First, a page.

Diverse success has been achieved in terms of ensuring nutritional security in the country. We are having great success in the fisheries sector. Thanks to young entrepreneurs and farmers of the country. Modern technology "Recirculated Aquaculture System (RAS)" and "Biofloc" have also been introduced in fish farming just like Vertical Expansion and Soilless Farming methods. In addition to these two methods, controlling the level of ammonia in the water and reducing the cost of cultivation has yielded a huge response among young entrepreneurs in producing a large amount of fish in a small place. Many educated conscious entrepreneurs of Bangladesh have been involved in this farming method and have been trying to lead us further ahead than the current third position we hold in the world for freshwater fish production. They hope that Bangladesh will soon reach the top spot for fish production in the world. At the same time, a huge export success will also be witnessed in this sector in the near future.

Agriculture is suffering from the versatile impact of climate change. Not only Bangladesh but the entire world is dealing with the negative effects of climate change. In the worldwide agricultural studies, this issue is quite seriously observed. Hostile climate tolerant crop variety and agriculture method are being invented. New technologies are coming up. Countries like ours need to strengthen its research in this aspect. Along with that, there is a need to motivate and accustom the farmers to the best practices of agriculture at all levels. In this case, modern technologies such as IoT and artificial intelligence are very important. Even after having increasing productivity and diverse success in agricultural commercialisation in the era of the Fourth Industrial Revolution, a major challenge remains in the sector, which is favourable market structure for the farmers. Due to this, the farmers are still not getting the fair price for their produce, despite the increase in crop varieties and production. Just like farmers do not have the right to set the price of their products, similarly, the government has no right to set up a price commission for the producer. This is a never-ending crisis of farmers. Till date, no effective or sustainable initiative has been taken to resolve this. In the prevailing market system, the farmers get some price at the beginning of every harvest season, but eventually, they face loss. Farmers in some areas may cover the loss by growing four crops in a year. But small and marginal farmers in most areas do not benefit enough. In the current era of smart technology, no platform has been developed to provide a viable solution to a favourable market structure for the farmer. For the first time in the country, through using the mobile application under government management, Aman rice was collected from selected farmers. But it did not succeed in most cases. Farmers had complaints about the process. They also complained regarding the timing of the rice collection project. They say the government started the campaign after the farmers had to sell their rice at a low price when a new shipment of rice was coming to the market. Thus, the farmers did not get the opportunity to sell rice during the government rice collection campaign. Another problem is the government's tendency to allow imports from abroad during the full season of local fruits and crops. Year after year, from onion, ginger, garlic to high-value fruit guava, almost all agro-products are facing unequal market competition. This should be the greater concern of the government. It is heard that the Ministry of Agriculture has taken initiatives on the policy level to take effective action in this regard, given the farmers' complaints and the media efforts to bring forth these issues. If the challenge of the market is tackled, the success of today's agriculture will reach a more exemplary height. At the same time, if the government is more passionate in producing safe and chemical-free crops, we would be able to achieve both the food and nutrition security we desire so very much.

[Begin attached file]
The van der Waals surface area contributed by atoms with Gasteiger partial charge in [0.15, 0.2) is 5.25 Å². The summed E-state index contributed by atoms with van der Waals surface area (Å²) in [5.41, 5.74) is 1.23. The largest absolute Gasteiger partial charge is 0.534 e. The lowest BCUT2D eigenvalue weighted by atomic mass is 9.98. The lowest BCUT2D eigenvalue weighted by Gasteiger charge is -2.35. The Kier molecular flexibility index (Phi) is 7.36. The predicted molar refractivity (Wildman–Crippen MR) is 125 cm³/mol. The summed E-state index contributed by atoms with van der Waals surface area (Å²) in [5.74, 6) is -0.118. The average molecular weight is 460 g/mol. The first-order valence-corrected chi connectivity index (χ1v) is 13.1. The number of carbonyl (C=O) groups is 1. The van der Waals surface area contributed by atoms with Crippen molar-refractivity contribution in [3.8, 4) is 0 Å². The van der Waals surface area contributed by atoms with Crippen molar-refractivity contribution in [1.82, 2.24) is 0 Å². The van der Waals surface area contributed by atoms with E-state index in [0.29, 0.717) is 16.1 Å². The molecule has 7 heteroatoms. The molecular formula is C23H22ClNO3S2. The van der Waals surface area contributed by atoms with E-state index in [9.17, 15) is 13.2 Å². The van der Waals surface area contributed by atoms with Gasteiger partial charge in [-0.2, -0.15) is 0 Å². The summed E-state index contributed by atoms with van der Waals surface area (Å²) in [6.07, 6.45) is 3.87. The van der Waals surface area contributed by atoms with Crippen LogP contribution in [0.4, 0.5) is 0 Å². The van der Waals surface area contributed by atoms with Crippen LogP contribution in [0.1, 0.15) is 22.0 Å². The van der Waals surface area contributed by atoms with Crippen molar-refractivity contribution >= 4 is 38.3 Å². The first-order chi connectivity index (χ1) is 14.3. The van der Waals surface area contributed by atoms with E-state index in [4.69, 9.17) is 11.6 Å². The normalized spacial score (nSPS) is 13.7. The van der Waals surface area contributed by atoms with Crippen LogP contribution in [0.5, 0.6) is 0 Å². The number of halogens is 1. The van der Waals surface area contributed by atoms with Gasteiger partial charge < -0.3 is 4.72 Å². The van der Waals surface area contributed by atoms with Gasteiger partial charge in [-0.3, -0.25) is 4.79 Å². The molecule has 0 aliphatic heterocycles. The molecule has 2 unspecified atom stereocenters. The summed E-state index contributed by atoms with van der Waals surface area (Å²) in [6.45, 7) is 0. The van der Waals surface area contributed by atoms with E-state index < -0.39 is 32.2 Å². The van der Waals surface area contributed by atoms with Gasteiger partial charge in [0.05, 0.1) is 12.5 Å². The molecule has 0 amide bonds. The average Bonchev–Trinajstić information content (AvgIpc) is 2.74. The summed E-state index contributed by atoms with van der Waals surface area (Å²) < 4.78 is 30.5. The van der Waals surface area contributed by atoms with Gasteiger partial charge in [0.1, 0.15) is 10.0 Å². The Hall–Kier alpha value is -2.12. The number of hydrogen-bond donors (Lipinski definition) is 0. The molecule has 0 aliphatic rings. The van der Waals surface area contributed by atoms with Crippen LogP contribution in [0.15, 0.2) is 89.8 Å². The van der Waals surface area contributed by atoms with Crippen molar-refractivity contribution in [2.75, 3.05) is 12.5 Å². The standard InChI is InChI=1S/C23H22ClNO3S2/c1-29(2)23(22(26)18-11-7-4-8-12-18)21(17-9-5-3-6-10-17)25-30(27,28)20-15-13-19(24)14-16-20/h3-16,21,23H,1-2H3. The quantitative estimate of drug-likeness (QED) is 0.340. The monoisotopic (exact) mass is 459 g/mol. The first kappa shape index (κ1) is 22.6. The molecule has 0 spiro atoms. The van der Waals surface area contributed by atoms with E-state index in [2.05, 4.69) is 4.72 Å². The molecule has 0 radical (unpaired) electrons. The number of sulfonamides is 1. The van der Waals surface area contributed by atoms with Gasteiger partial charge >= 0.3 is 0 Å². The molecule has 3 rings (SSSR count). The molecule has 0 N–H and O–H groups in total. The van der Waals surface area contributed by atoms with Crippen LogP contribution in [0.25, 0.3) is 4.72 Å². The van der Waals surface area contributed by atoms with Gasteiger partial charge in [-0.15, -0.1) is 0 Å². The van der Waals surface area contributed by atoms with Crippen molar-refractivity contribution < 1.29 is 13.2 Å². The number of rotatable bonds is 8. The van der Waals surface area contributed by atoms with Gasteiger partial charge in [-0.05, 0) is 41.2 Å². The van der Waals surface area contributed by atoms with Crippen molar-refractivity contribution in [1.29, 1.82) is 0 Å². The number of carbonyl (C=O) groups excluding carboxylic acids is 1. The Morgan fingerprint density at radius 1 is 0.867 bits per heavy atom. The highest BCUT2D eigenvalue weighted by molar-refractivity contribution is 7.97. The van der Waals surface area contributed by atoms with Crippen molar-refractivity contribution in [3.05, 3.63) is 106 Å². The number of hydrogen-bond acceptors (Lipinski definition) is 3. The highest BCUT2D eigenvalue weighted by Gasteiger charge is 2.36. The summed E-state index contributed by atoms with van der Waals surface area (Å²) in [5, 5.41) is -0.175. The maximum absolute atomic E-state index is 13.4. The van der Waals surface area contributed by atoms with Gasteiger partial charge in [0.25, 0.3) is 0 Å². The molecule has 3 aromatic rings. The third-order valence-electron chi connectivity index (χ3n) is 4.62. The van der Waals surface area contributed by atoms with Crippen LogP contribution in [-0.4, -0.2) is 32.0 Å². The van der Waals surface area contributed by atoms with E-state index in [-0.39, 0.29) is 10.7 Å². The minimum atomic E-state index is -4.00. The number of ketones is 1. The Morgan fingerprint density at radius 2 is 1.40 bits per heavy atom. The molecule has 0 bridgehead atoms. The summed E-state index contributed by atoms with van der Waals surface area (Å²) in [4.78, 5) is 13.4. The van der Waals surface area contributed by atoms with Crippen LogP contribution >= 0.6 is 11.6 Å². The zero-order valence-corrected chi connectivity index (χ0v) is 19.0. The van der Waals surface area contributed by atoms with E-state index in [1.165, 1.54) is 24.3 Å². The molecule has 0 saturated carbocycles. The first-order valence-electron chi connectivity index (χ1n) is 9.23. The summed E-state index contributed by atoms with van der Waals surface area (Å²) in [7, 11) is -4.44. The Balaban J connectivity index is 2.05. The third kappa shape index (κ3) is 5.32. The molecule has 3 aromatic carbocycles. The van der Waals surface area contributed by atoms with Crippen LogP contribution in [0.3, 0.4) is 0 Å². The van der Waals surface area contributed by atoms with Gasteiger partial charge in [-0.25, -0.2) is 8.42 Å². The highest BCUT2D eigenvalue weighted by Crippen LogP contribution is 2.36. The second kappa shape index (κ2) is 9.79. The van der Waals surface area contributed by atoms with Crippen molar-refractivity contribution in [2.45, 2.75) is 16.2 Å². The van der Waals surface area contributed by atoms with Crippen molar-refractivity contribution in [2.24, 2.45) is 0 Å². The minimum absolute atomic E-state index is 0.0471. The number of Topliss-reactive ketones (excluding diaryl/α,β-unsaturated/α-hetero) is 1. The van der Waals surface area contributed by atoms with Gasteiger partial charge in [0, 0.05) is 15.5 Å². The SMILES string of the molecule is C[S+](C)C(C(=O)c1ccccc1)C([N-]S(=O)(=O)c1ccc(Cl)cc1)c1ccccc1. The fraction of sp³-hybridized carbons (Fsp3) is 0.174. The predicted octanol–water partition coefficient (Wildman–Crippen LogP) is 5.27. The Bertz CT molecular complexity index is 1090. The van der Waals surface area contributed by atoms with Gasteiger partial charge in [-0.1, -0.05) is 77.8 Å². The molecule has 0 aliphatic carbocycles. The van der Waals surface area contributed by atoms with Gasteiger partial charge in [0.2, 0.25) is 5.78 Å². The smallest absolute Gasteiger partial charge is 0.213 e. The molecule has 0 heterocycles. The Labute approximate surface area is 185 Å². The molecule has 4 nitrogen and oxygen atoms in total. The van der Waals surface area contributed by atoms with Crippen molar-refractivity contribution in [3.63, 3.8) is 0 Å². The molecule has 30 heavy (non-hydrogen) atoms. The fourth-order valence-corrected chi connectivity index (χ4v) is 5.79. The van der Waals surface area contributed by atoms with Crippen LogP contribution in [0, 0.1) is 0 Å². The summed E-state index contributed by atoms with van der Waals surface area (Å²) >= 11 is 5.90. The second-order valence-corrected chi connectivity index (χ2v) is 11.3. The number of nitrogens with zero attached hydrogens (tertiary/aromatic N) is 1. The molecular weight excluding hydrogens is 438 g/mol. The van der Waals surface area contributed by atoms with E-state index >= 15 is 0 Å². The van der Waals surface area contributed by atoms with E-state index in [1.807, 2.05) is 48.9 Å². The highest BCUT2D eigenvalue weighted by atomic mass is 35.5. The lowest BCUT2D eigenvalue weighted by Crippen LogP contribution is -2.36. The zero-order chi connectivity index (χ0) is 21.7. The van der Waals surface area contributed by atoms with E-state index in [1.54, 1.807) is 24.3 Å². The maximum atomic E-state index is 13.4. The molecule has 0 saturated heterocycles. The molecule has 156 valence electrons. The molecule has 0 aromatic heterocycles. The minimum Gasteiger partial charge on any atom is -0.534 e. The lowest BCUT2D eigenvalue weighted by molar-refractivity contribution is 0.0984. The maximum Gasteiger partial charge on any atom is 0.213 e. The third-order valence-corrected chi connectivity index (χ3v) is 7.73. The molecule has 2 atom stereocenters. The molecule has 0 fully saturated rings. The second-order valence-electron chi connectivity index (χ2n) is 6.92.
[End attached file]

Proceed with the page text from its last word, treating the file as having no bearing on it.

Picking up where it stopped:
Shykh Seraj is a multi-award-winning journalist, and recipient of Bangladesh's two highest civilian honours, Swadhinata Puroshkar and Ekushey Padak.